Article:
Top General Warns That NATO Wants to Turn Post-Soviet Space ‘Into Another Syria’
A top Russian general has voiced his frustration over NATO’s lack of cooperation with a Russian-led alliance involving countries from the former Soviet space, saying that the Western alliance doesn’t seem to want countries in the former USSR to ally with one another, allowing NATO pick them off one by one at their leisure.
Speaking at a press conference in Moscow on Wednesday, Col. Gen. Nikolai Bordyuzha, secretary general of the Collective Security Treaty Organization, a military alliance involving six post-Soviet states, including Russia, Belarus, Armenia, Kazakhstan, Kyrgyzstan and Tajikistan, had some harsh words for Russia’s NATO partners.
The North Atlantic Alliance, he said, has been consistently opposed to any military integration between Russia and its partners in the CSTO, and the reason is that NATO wants to deprive these countries of their collective security guarantees.
“Why do you think NATO does not cooperate with the CSTO?” the general asked. “It’s simple – they have no need to support processes of [defense] integration. This way, things will be like in Syria, and nobody will be able to let out a peep. The country is being pounded, and there’s no one to help them, since it didn’t have any allies. And this is the situation they want to create for us as well,” Bordyuzha said, referring to the members of the CSTO.
Furthermore, the officer warned that the Western media has been engaged in what he called campaign of information warfare against the CSTO. “They will tell lies all day, every day. Everything that is being said about the CSTO is presented in a way that’s the opposite to how things are in reality,” Bordyuzha noted. “This is done, for example, in order to ensure that Tajikistan was not together with Russia,” he added.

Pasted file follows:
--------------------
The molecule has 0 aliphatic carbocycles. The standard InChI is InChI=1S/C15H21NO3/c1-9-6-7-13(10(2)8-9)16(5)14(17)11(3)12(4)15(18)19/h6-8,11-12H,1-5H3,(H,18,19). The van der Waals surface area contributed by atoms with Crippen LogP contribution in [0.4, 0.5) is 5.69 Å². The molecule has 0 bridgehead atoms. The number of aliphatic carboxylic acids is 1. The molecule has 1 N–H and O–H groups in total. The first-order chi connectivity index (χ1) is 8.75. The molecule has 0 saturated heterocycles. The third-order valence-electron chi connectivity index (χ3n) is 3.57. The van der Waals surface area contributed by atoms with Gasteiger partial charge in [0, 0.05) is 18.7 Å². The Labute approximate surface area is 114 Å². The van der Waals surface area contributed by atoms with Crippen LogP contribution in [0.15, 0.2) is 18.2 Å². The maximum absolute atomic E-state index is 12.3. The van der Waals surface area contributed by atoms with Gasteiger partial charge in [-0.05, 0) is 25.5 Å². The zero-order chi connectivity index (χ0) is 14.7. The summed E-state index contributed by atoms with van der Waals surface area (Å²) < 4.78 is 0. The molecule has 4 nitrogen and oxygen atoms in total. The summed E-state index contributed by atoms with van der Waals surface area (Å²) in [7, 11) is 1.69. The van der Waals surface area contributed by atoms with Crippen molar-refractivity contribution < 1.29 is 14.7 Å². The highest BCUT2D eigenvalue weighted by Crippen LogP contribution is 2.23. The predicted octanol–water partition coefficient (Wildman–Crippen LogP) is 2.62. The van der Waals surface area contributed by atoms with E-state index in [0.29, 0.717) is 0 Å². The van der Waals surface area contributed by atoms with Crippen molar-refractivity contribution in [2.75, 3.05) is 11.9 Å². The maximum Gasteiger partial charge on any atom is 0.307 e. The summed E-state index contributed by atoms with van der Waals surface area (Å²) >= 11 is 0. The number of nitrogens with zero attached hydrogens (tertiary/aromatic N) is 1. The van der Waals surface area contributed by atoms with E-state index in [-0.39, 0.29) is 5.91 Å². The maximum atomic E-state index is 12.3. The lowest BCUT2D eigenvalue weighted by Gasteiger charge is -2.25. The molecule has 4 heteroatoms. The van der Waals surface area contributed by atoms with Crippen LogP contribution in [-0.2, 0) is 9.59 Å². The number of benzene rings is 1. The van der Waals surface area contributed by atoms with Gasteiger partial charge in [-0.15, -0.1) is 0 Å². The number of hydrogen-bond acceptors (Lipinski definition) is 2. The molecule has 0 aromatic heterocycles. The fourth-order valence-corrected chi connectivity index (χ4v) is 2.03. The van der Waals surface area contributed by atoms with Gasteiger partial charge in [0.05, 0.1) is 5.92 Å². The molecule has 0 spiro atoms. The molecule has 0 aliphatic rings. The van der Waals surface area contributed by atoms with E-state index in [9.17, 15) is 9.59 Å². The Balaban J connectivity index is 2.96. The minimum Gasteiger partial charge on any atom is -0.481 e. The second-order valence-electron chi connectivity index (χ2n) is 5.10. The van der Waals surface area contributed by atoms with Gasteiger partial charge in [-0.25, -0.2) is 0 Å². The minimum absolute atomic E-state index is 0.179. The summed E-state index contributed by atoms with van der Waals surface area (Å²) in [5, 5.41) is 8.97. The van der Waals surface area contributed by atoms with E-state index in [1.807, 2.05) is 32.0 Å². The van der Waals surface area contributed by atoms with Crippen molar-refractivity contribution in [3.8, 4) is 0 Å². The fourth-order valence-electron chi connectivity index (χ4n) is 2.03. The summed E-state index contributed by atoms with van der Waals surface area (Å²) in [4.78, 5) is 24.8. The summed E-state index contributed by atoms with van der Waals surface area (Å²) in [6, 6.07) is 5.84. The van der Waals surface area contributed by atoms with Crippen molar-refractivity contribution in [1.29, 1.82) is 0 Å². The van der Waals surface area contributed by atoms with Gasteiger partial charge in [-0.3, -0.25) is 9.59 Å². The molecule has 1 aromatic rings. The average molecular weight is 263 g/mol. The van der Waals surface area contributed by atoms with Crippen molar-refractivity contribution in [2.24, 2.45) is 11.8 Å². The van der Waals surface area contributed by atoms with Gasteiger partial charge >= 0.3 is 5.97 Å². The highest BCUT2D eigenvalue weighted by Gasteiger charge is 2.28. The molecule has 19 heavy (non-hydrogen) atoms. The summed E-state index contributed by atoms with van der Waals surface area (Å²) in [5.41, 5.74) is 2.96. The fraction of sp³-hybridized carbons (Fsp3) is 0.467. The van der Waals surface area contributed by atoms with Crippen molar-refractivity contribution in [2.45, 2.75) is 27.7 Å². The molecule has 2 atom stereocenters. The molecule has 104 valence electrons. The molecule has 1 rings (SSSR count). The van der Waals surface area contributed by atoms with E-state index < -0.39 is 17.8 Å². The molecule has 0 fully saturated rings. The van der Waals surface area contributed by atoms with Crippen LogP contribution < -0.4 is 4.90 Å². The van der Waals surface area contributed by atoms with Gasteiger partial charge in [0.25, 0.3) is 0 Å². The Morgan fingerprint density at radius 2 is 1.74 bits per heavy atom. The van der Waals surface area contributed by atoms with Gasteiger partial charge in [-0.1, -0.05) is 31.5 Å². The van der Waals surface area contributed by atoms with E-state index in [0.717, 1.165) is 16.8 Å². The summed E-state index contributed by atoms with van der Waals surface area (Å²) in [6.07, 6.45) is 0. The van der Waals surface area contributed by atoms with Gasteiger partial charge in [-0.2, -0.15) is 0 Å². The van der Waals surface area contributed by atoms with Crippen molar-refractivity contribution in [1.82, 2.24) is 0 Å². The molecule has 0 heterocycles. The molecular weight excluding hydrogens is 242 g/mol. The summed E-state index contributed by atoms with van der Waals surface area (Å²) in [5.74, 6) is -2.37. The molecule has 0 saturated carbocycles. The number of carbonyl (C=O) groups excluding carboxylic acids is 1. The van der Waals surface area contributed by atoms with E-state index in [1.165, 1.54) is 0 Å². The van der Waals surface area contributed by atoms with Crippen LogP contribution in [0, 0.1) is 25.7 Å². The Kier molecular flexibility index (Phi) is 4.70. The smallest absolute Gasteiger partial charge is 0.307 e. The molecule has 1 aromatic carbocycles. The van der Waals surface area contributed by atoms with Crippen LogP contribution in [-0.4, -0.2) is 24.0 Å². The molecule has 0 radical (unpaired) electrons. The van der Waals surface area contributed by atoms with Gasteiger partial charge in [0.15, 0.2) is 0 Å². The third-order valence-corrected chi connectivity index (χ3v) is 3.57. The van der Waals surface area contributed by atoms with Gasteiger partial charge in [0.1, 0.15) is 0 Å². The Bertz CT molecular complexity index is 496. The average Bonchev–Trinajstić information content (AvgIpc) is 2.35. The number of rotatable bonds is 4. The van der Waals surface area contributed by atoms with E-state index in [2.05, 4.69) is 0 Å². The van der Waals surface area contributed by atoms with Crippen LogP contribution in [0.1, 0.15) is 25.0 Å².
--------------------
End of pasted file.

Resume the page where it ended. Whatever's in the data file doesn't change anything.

Ultimately, Bordyuzha suggested that the Western political, media and military effort’s “most important task is to splinter our unity, to separate our nations into our own ‘national apartments’, and to dictate their terms to everyone individually.”
In this scenario, the officer emphasized that while the CSTO has absolutely no plans to fight a war of aggression against NATO, neither does it fear an attack by the Western alliance. “That’s why the CSTO exists,” Bordyuzha quipped.
The Collective Security Treaty Organization, formed in 1992, shortly after the collapse of the Soviet Union, integrates the defense capabilities of six former Soviet republics, including Russia, Belarus, Armenia, Kazakhstan, Kyrgyzstan and Tajikistan. Afghanistan and Serbia became observers to the organization in 2013. Former members include Azerbaijan, Georgia and Uzbekistan.
Signatories to the alliance are not able to join other military alliances, and aggression against one member is considered aggression against all.
The CSTO holds yearly command exercises and drills to improve coordination between its states militaries, the most recent being Cooperation-2016, which took place last month in Russia’s Pskov region.
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